September 23 2014 Latest news:
Saturday, February 2, 2013
ASH Miller is a long way from home – but the St Ives-based racing driver is hoping to become a modern-day Alan Jones and make his country proud.
The 25-year-old Australian is talking to sponsors and teams and hopes to secure a drive for the coming season.
There is no doubting his confidence, that’s for sure. After a year chasing his dream, Miller is determined to follow in the footsteps of Jones, Australia’s 1980 Formula One world champion – and indeed the current Antipodean on the circuit, Mark Webber, who came over to the UK in 1995 when he was 17.
Miller said: “The United Kingdom is the hotspot globally for motorsport. It has been proved time and time again that if you want to make it anywhere, you have got to come to the UK.
“As Alan Jones said, 50 per cent of the battle is actually getting over to the UK to continue your career in the first place.
“It was a bit of a snap decision but one I knew had to happen if I wanted to continue racing as a career after years of racing in Australia.”
Miller began racing Down Under in 2000, starting in karts and later driving production sports cars.
“But it got to a certain point where I was doing some endurance racing and I wanted more out of it,” he said. “It got to a watershed moment where I thought I need to make a big change if I want to continue progressing.”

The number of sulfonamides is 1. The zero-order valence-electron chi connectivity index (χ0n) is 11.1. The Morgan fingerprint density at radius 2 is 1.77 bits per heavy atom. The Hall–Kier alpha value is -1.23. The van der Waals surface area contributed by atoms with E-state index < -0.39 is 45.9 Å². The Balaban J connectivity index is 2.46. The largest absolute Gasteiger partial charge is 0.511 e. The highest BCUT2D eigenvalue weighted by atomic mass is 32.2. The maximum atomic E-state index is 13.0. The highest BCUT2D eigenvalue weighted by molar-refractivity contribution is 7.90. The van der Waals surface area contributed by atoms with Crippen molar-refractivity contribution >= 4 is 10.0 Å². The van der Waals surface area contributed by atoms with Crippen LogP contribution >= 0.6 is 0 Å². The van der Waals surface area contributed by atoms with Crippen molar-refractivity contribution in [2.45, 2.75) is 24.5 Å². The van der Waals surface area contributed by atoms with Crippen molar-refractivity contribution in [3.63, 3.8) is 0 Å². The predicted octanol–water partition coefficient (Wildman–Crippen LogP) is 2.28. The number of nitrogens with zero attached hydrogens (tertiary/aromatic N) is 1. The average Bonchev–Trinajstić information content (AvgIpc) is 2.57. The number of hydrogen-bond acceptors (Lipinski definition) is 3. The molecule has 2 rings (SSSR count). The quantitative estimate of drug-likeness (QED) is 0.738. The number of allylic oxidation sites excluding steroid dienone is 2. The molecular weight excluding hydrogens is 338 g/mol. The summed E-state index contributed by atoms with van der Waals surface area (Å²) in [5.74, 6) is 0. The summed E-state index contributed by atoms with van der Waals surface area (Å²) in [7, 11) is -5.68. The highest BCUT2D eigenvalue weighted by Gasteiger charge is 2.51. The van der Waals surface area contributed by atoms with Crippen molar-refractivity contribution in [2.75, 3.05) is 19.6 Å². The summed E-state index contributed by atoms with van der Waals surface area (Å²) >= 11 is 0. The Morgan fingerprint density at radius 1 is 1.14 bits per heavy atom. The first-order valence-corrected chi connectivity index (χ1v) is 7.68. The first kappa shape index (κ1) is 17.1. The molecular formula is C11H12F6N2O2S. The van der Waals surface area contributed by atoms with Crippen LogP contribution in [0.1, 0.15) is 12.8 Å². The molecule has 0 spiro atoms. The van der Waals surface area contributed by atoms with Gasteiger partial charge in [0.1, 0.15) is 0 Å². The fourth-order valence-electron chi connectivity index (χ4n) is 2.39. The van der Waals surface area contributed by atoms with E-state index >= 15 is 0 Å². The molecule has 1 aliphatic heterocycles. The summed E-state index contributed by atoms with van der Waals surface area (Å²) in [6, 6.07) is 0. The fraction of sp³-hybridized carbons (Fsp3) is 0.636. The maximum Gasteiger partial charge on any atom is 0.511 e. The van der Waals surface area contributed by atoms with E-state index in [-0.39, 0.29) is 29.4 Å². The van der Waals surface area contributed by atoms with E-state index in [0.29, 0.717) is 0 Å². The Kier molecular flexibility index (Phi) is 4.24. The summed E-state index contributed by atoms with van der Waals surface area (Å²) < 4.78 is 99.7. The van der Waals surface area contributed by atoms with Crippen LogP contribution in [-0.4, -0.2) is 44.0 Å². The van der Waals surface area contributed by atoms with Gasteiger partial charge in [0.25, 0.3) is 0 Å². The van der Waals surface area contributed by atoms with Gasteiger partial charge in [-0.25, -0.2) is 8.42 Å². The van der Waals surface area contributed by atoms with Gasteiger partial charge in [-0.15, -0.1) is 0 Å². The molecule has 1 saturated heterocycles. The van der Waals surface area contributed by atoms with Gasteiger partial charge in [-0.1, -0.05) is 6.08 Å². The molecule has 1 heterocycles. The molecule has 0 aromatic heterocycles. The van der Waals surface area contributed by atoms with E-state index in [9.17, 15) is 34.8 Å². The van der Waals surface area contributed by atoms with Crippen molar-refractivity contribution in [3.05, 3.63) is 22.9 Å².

Miller ended up in St Ives by accident.
“I came over for a round of the Renault Clio Cup at Brands Hatch. While I was here I did a couple of job trials and some instructing at Bedford Autodrome – and I met a guy at Grafham Water who said I could stay for a couple of weeks.
“That was the only plan I had when I came back and landed on his doorstep. I made it up as I went along.
A move to a farm in St Ives, where Miller takes care of the horses for reduced rent, followed – and he picked up further work, including at Caxton Kartsport. The last year has been spent meeting people within the industry and making contacts.
“I have been at pretty much every round of the British Touring Cars keeping in people’s faces.
“The options this year are looking really good. There are a lot of drives available which is excellent and I am in with a shout. We’re still talking to people but we are always after more support.
“The Renault Clio Cup is the main goal – that’s a support class for the British Touring Cars. That is the most prominent on television for the least amount of budget so it’s a really good category for promotion and advertising, which is where the money comes from.
“The Ginettta GT Supercup is another option.”
‘We’ is Miller and his 20-year-old manager Paul Grainger, who has also moved over from Australia. This week, Miller’s father and sister Jade, were also in the UK visiting from Brisbane.
Dad Graham is 60 and was born in Hertfordshire, but left the country at three weeks old because his father was a British Colonial Administrator who worked in the South Pacific.
He said: “If he hadn’t gone on his own I would have kicked him out. The only way Ash could go forward with his motorsport was to come over here. We had got as far as we could in Australia and we were stagnating as far as any forward movements were concerned.
“The opportunities here are far wider and you can get much more experience here than you can back home.”
He added: “It’s always great coming back.”
Hopefully, next time, it will be to see his son racing on the national circuit.